Does a Christian Education Promote Faith in Math?

Posted by Dr. Caroline Robison, O.D. on November 26, 2017
Dr. Caroline Robison, O.D.

Does a Christian Education Promote Faith in Math?

Imagine that you were Adam on the 6th day of the creation of the world.  How awesome and overwhelming to see everything God created within a few minutes of coming into existence.  Then God brings a long parade of animals before you and asks you to give them a name.  This is an extraordinary opportunity to glorify your Creator.  Whether you realized it or not, you were learning about vocabulary and truths that God created as you were naming and organizing the animals.  Learning how to do math is also a vocabulary.  Mathematical rules were created by your God.  You started a process that is still continuing today in math classes everywhere of discovering and learning mathematical rules.

I had the pleasure of observing a couple math classes taught by Pastor Brent Whitney at Heritage Oak School. He has been teaching or tutoring students in math for about 20 years with 10 of those years here at HOS.  He has a passion for helping his church congregation at Country Oaks Baptist Church and his students see a connection with the Bible in their personal lives.  Weaving faith into his math lessons is a natural extension of Pastor Whitney’s passion, as I witnessed listening to a few math lessons.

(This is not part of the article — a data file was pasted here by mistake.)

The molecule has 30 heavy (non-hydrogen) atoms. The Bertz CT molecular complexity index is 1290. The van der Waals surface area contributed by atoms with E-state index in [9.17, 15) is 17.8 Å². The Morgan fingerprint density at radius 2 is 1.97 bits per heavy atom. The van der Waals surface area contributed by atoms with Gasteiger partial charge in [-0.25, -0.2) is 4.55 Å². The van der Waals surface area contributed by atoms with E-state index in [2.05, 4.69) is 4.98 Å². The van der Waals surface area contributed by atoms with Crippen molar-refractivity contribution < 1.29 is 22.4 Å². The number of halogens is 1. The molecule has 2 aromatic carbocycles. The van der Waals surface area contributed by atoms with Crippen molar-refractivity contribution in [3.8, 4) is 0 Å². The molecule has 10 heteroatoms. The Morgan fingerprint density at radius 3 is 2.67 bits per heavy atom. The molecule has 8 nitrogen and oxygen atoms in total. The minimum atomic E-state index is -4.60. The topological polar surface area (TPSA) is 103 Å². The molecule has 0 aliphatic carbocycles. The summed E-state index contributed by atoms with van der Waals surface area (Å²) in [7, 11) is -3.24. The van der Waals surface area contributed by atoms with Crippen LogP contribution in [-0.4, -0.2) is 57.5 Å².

One of the classes was studying Pre-Calculus functions.  Studying functions involves looking for predictable patterns, which are part of God’s creation.  Some functions involve triangles whereas others involve circles.  The symbols commonly used to describe these functions are man-made, but God created the concepts.  For example, have you heard the Pythagorean theorem?  Use any triangle with a right angle as an example.  The side opposite the right angle is called the hypotenuse.  The sum of the hypotenuse squared is equal to the sum of the squares of the other two sides.  Did Pythagoras invent his theorem? Was the sum of the hypotenuse squared of a triangle not the sum of the squares of the two other sides before Pythagoras stated his theorem? Of course not.

Another class was studying linear inequalities.  These math problems have two variables rather than one that needs to be solved for.   For example, y =  3x +10.  The students used graphs to describe their answers to the problems. Depending on how the question is written, there may be infinite solutions. By changing the equal sign to a greater than sign such as y > 3 x +10, there are now more answers to the problem.  The concept of infinity directs students to God because God is infinite.  If there was nothing before the world existed, then infinity is just theoretical.

I have a question with infinite answers to the students of Pastor Whitney’s class.  Genesis 2:20 states, “The man gave names to all the cattle, and to the birds of the sky, and to every beast of the field, but for Adam there was not found a helper suitable for him.”  How long did it take Adam to name all the animals?  The known variables are that it took less than 24 hours.  The unknown variables are how many animals there were and how long he spent thinking of each name.  No matter the answer, the most important concept is that if you discover something awesome in this math problem, allow it to point to God.  We were created to be worshippers.  Heritage Oak School offers a comprehensive Christian education by encouraging students to worship God not just at chapel, but also in math class.

Read about How a Christian School Fosters Spiritual Growth in our previous blog post.

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Topics: Christian Education